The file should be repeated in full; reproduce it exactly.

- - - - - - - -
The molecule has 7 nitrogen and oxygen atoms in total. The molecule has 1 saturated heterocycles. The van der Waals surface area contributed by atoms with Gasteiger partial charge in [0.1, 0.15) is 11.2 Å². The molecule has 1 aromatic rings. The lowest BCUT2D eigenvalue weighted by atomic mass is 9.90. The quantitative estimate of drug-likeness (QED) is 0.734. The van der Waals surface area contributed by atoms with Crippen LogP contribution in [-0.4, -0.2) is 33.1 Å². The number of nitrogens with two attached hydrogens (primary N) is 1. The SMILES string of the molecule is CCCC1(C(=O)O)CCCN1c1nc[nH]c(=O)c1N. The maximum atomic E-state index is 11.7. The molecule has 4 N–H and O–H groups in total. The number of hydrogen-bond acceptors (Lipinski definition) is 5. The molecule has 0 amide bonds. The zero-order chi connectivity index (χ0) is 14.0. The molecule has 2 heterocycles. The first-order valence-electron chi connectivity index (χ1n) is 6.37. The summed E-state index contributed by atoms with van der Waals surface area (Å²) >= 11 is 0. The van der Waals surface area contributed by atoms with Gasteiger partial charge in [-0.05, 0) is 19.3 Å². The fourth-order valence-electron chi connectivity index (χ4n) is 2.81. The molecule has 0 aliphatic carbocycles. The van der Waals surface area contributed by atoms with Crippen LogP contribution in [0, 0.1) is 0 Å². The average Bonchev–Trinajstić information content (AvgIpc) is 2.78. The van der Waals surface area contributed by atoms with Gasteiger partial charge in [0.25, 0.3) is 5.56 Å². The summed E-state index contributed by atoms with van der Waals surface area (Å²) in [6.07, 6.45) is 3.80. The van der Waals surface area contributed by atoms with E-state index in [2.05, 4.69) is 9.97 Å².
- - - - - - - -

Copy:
The molecule has 7 nitrogen and oxygen atoms in total. The molecule has 1 saturated heterocycles. The van der Waals surface area contributed by atoms with Gasteiger partial charge in [0.1, 0.15) is 11.2 Å². The molecule has 1 aromatic rings. The lowest BCUT2D eigenvalue weighted by atomic mass is 9.90. The quantitative estimate of drug-likeness (QED) is 0.734. The van der Waals surface area contributed by atoms with Crippen LogP contribution in [-0.4, -0.2) is 33.1 Å². The number of nitrogens with two attached hydrogens (primary N) is 1. The SMILES string of the molecule is CCCC1(C(=O)O)CCCN1c1nc[nH]c(=O)c1N. The maximum atomic E-state index is 11.7. The molecule has 4 N–H and O–H groups in total. The number of hydrogen-bond acceptors (Lipinski definition) is 5. The molecule has 0 amide bonds. The zero-order chi connectivity index (χ0) is 14.0. The molecule has 2 heterocycles. The first-order valence-electron chi connectivity index (χ1n) is 6.37. The summed E-state index contributed by atoms with van der Waals surface area (Å²) >= 11 is 0. The van der Waals surface area contributed by atoms with Gasteiger partial charge in [-0.05, 0) is 19.3 Å². The fourth-order valence-electron chi connectivity index (χ4n) is 2.81. The molecule has 0 aliphatic carbocycles. The van der Waals surface area contributed by atoms with Crippen LogP contribution in [0, 0.1) is 0 Å². The average Bonchev–Trinajstić information content (AvgIpc) is 2.78. The van der Waals surface area contributed by atoms with Gasteiger partial charge in [0.25, 0.3) is 5.56 Å². The summed E-state index contributed by atoms with van der Waals surface area (Å²) in [6.07, 6.45) is 3.80. The van der Waals surface area contributed by atoms with E-state index in [2.05, 4.69) is 9.97 Å².